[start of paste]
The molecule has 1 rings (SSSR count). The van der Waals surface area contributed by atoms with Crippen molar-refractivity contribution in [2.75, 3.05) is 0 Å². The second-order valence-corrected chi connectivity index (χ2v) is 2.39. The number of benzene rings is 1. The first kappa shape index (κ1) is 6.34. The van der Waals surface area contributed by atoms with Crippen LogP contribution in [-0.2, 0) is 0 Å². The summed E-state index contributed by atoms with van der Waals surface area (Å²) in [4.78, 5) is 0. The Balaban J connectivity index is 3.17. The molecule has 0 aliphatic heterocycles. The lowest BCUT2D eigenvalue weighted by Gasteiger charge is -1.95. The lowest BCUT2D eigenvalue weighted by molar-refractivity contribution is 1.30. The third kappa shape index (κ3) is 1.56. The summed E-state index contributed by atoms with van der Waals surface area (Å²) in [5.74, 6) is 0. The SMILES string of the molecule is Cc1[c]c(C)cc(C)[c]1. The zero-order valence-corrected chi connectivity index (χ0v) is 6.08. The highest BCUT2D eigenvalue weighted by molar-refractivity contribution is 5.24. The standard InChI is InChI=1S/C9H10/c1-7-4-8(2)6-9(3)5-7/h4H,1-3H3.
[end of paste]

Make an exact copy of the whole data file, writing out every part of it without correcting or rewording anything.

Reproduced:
The molecule has 1 rings (SSSR count). The van der Waals surface area contributed by atoms with Crippen molar-refractivity contribution in [2.75, 3.05) is 0 Å². The second-order valence-corrected chi connectivity index (χ2v) is 2.39. The number of benzene rings is 1. The first kappa shape index (κ1) is 6.34. The van der Waals surface area contributed by atoms with Crippen LogP contribution in [-0.2, 0) is 0 Å². The summed E-state index contributed by atoms with van der Waals surface area (Å²) in [4.78, 5) is 0. The Balaban J connectivity index is 3.17. The molecule has 0 aliphatic heterocycles. The lowest BCUT2D eigenvalue weighted by Gasteiger charge is -1.95. The lowest BCUT2D eigenvalue weighted by molar-refractivity contribution is 1.30. The third kappa shape index (κ3) is 1.56. The summed E-state index contributed by atoms with van der Waals surface area (Å²) in [5.74, 6) is 0. The SMILES string of the molecule is Cc1[c]c(C)cc(C)[c]1. The zero-order valence-corrected chi connectivity index (χ0v) is 6.08. The highest BCUT2D eigenvalue weighted by molar-refractivity contribution is 5.24. The standard InChI is InChI=1S/C9H10/c1-7-4-8(2)6-9(3)5-7/h4H,1-3H3.